My name is Diane Smith, and I am a member of the 20-person Beautification Committee in New London, Connecticut. This is a city-appointed board, and we are all volunteers with various levels of gardening expertise. The members take care of 24 sites located throughout the city. Each member has one or two sites that are his or her responsibility. In addition, we all join in to maintain the multiple gardens of Ocean Beach Park, a 50-acre seaside amusement park and beach located on Long Island Sound.
I am enclosing photos of the park that have been taken throughout this past growing season. We mulch on a regular basis and are attempting to get rid of invasive species by planting low-growing annuals that spread and choke out areas where, previously, there had been rampantly spreading weeds. Please see our results.
Southeast corner of the garden. Ocean Beach Park dates to 1938 when the previously privately owned beach buildings were totally devastated by a hurricane. Many of the new city-owned buildings, including the one behind the main garden, date to this time period. As with most of the gardens at the beach, we have used an abundance of repeating shrubs and perennials such as hydrangeas and nepetas (Nepeta × faassenii, Zones 4–9), which help to tie together such a large space. The committee began to alter the original grassy hillside in 2006 into the gardens as they appear today.
Pedestrian entrance to Ocean Beach. Another charming building, with its curved Art Deco roofline, also dates to this period.
Boardwalk looking toward south-facing garden. The largest garden at Ocean Beach surrounds the Port and Starboard, a large facility with kiosks, event facilities, and a large deck for outdoor use. One of the main features of this garden is a dry stream bed, which was laid in a portion of the landscape where there were already large granite boulders (not visible in the photo).
East garden looking toward Long Island Sound. Here again, we have woven similar plants throughout the steep hillside. This garden, like most of the hillside, began its life as a grassy area that required a lot of care. We totally got rid of the grass by laying down many layers of newsprint over the area in the fall, which prepared it to be planted the following spring. What once were small shrubs and perennials have now matured into an interwoven patchwork of plants.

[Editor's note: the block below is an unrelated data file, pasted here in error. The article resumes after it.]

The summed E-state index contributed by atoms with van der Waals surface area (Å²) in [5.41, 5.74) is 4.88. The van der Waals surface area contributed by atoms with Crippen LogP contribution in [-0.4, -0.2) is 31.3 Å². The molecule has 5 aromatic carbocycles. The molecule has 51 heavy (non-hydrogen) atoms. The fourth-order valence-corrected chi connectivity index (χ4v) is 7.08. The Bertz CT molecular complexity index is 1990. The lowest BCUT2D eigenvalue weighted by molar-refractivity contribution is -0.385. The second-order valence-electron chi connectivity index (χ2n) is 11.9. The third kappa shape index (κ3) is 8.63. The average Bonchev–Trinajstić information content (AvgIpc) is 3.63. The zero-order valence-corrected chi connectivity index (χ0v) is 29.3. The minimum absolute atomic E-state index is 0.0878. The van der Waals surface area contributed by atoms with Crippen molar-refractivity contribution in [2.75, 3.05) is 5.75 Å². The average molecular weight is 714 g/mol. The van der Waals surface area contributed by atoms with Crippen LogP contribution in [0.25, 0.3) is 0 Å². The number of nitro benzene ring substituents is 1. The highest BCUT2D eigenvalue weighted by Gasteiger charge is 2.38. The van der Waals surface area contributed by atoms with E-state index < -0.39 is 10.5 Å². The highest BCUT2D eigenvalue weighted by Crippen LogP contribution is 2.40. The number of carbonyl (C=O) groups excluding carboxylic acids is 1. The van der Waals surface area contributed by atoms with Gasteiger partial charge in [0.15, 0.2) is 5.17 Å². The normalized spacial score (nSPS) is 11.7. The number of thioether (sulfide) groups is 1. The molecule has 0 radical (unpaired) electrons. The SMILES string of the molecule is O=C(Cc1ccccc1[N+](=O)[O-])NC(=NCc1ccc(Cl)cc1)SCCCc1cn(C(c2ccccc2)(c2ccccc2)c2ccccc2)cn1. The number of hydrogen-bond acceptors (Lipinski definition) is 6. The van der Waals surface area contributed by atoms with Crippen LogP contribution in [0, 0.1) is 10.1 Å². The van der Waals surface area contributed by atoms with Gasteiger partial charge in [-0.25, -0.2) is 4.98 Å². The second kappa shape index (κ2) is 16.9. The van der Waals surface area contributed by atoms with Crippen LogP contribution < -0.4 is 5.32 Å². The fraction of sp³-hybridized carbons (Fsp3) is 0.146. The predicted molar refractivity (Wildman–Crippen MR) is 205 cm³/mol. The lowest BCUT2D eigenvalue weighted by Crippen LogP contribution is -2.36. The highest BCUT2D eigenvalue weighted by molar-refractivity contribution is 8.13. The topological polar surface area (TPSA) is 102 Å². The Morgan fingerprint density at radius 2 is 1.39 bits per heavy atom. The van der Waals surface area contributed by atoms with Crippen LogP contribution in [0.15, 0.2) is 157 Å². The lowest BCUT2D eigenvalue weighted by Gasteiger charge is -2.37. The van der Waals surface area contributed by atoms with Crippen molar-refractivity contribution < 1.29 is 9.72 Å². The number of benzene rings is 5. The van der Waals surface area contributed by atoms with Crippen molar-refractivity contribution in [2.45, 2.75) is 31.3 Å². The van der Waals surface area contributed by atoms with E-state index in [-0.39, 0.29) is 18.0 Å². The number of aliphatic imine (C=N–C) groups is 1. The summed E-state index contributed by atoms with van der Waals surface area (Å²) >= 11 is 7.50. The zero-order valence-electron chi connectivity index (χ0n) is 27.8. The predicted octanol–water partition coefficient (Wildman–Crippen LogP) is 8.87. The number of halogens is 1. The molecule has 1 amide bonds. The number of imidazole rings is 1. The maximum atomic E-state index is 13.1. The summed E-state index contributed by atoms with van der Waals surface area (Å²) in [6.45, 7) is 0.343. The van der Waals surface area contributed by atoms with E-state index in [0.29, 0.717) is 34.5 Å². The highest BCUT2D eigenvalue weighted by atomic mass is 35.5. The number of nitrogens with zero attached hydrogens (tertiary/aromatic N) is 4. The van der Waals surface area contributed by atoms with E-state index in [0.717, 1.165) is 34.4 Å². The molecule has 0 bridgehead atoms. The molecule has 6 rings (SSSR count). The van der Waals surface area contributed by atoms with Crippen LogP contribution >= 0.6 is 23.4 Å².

A close-up of the east garden. Where we have gaps in the garden, we add spreading annuals such as sweet potato (Ipomoea batatas, Zones 9–11 or as an annual) and lantana (Lantana camara, Zones 8–11 or as an annual) to discourage the growth of weeds. We have carried out this experiment for the last two growing seasons with great success.
Ramp garden leading to the Port and Starboard. This area allows handicapped access to the large event facility. It had previously been a graveled area, meant to discourage weeds; instead, it attracted feral cats that used it as a litterbox. After hauling away the gravel, we brought in soil, built a wall, and planted evergreens, shrubs, assorted hostas, and yearly annuals.
There are several other gardens at the park, including this perennial-filled garden near the in-ground swimming pool and locker rooms.
One of 17 planters at the beach. Members plant the large planters at the beach with colorful annuals on a yearly basis.
West side of deck garden, our newest addition. Dedicated gardeners have carved this area out of a grassy and weed-filled hillside. While working on the top section, they uncovered lots of granite, which they are now fashioning into a rockery.
We affix this sign to our sites throughout the city.